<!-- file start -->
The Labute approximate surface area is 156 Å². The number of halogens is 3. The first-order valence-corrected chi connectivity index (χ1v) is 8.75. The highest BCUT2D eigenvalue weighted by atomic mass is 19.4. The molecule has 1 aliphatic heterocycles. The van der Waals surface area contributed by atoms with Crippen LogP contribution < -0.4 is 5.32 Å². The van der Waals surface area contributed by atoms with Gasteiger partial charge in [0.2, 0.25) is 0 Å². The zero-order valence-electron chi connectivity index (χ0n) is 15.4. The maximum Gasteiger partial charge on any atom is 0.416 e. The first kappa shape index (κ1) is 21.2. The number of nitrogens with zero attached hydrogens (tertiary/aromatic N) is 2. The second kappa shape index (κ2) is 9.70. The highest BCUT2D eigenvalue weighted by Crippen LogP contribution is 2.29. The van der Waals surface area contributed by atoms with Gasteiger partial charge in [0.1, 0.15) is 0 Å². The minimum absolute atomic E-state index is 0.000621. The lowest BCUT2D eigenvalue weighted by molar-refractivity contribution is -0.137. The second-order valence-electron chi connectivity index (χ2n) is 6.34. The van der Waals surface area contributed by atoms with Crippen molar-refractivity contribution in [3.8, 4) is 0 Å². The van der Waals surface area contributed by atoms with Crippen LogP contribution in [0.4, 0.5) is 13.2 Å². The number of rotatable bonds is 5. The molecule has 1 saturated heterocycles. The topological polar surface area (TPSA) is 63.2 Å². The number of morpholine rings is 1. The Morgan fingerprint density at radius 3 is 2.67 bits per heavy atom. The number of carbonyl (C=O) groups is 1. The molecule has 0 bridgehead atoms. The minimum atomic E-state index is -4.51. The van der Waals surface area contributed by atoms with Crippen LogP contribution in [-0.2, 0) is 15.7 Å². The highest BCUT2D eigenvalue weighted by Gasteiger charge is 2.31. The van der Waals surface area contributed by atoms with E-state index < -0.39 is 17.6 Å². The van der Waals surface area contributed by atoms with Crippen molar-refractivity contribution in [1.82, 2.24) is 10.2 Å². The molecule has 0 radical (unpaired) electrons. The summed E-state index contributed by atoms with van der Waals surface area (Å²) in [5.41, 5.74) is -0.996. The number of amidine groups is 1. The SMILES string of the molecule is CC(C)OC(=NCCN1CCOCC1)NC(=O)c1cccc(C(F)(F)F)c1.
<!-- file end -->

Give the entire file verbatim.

The Labute approximate surface area is 156 Å². The number of halogens is 3. The first-order valence-corrected chi connectivity index (χ1v) is 8.75. The highest BCUT2D eigenvalue weighted by atomic mass is 19.4. The molecule has 1 aliphatic heterocycles. The van der Waals surface area contributed by atoms with Crippen LogP contribution < -0.4 is 5.32 Å². The van der Waals surface area contributed by atoms with Gasteiger partial charge in [0.2, 0.25) is 0 Å². The zero-order valence-electron chi connectivity index (χ0n) is 15.4. The maximum Gasteiger partial charge on any atom is 0.416 e. The first kappa shape index (κ1) is 21.2. The number of nitrogens with zero attached hydrogens (tertiary/aromatic N) is 2. The second kappa shape index (κ2) is 9.70. The highest BCUT2D eigenvalue weighted by Crippen LogP contribution is 2.29. The van der Waals surface area contributed by atoms with Gasteiger partial charge in [0.1, 0.15) is 0 Å². The minimum absolute atomic E-state index is 0.000621. The lowest BCUT2D eigenvalue weighted by molar-refractivity contribution is -0.137. The second-order valence-electron chi connectivity index (χ2n) is 6.34. The van der Waals surface area contributed by atoms with Crippen molar-refractivity contribution in [3.8, 4) is 0 Å². The van der Waals surface area contributed by atoms with Crippen LogP contribution in [0.4, 0.5) is 13.2 Å². The number of rotatable bonds is 5. The molecule has 1 saturated heterocycles. The topological polar surface area (TPSA) is 63.2 Å². The number of morpholine rings is 1. The Morgan fingerprint density at radius 3 is 2.67 bits per heavy atom. The number of carbonyl (C=O) groups is 1. The molecule has 0 bridgehead atoms. The minimum atomic E-state index is -4.51. The van der Waals surface area contributed by atoms with Crippen LogP contribution in [-0.2, 0) is 15.7 Å². The highest BCUT2D eigenvalue weighted by Gasteiger charge is 2.31. The van der Waals surface area contributed by atoms with E-state index < -0.39 is 17.6 Å². The van der Waals surface area contributed by atoms with Crippen molar-refractivity contribution in [1.82, 2.24) is 10.2 Å². The molecule has 0 radical (unpaired) electrons. The summed E-state index contributed by atoms with van der Waals surface area (Å²) in [5.41, 5.74) is -0.996. The number of amidine groups is 1. The SMILES string of the molecule is CC(C)OC(=NCCN1CCOCC1)NC(=O)c1cccc(C(F)(F)F)c1.